Similar to radio’s digital revolution of the mid-’90s, innovations in television broadcast are happening rapidly – and they’re completely changing the game. TVBEurope editor Jenny Priestley reflects on the huge shifts in TV production and ponders where it could go from here…
Back in the mists of time, or the mid-1990s, radio went through a fundamental change. Out went quarter-inch tape and in came digital. Racks of carts, news clips and interviews found themselves on the scrapheap, replaced by computers where journalists and producers could edit without the need of a razor blade and white sticky tape. It was a game changer for everyone working in the industry. I was in my first job at Capital FM; I’d spent my college years studying for the dreaded Media Studies degree and doing as much work experience as possible. Then six weeks in, the world changed when Capital moved from the old Euston Tower to its new home in Leicester Square, and with it everything I knew about radio production went out the window.
Of course for radio, the introduction of digital has been huge. Now we have digital-only radio stations, shows simulcast around the country on multiple stations as owners consolidate and get ever bigger, and the advent of the podcast – anyone can podcast now, from the big stations to a group of film fans recording their reviews in a pub.
I mention all this because it seems to me that broadcast is going through another fundamental change at the moment. Whenever I talk to colleagues in the industry our conversations cover the same key themes again and again. From the production side, it’s all about IP and the Cloud. Both are shaping the industry in the present and also in the future. Manufacturers and broadcast executives are busy discussing standards and how the move to IP is going to work. BBC Wales’ new headquarters in Cardiff will be the first of the Corporation’s facilities in the UK to deploy IP across both its production and broadcast operation. In terms of audio, I keep hearing the phrases VoIP and AoIP from manufacturers like Riedel and Dante. Meanwhile, the Cloud is featuring more in terms of playout and moving content around the world.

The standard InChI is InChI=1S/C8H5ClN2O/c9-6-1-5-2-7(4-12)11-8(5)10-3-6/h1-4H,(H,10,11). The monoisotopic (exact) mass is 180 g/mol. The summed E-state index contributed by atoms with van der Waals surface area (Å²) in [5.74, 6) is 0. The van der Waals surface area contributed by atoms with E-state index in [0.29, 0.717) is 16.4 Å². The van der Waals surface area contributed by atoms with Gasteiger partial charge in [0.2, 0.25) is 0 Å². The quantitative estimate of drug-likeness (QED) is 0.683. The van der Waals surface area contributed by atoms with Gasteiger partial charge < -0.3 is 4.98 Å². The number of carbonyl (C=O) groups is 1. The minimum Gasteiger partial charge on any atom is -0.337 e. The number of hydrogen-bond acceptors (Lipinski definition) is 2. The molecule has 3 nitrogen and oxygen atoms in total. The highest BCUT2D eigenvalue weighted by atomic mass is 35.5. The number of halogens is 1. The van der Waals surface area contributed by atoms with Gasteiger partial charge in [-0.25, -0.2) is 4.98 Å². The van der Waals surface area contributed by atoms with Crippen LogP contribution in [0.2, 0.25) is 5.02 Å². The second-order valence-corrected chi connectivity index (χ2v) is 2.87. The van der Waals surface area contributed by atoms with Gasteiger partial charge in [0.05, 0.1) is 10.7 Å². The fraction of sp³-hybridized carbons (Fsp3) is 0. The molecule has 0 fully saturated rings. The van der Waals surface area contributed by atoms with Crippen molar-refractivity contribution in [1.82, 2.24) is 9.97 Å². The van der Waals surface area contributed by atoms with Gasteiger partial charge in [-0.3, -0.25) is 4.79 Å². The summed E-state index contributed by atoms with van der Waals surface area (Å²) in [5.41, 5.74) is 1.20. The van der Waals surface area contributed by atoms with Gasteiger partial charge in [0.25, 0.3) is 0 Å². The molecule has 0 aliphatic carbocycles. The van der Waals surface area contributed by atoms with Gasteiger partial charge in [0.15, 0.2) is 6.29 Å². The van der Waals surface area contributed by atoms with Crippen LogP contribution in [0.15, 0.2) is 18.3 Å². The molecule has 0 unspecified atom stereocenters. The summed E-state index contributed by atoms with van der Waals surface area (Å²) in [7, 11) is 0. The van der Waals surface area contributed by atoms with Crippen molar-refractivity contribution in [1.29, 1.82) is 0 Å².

The way we consume TV is completely different to how it was five, ten years ago. Linear TV is still key for live events such as sport or breaking news, but now viewers are watching what they want when they want
The other big change is the current move to Dolby Atmos. Sky announced in August that it is broadcasting 124 Premier League games in Dolby Atmos during the 2017/18 football season, while Netflix has already adopted both Dolby Atmos and Dolby Vision for its new original content. That of course is one big change that the viewer, or listener, can see as a positive change to their experience.
From a viewer’s perspective the broadcast landscape has gone through major developments in recent years. We have these key phrases now: OTT, VoD, second screen, streaming. The way we consume TV is completely different to how it was five, ten years ago. Linear TV is still key for live events such as sport or breaking news, but now viewers are watching what they want when they want. Binge-watch was added to the Oxford online dictionary in 2014 after the site noticed its usage had increased four-fold from February to June of that year.
It looks like the next big technological change for the viewer will be the rise of Social TV. The big tech giants such as Facebook, Twitter, YouTube and Snapchat have identified an opportunity within the broadcast sector and are ready to grasp it. Just in the last few weeks, Facebook has launched its new Watch platform in the US featuring exclusive content from the likes of Discovery Channel. Social TV is more than just tweeting or posting about a show or event. It is a new way for viewers to find premium content not necessarily available through traditional broadcasters or even OTT platforms.
It’s an interesting time in the world of broadcast and media. There’s a lot to watch, or listen, out for.
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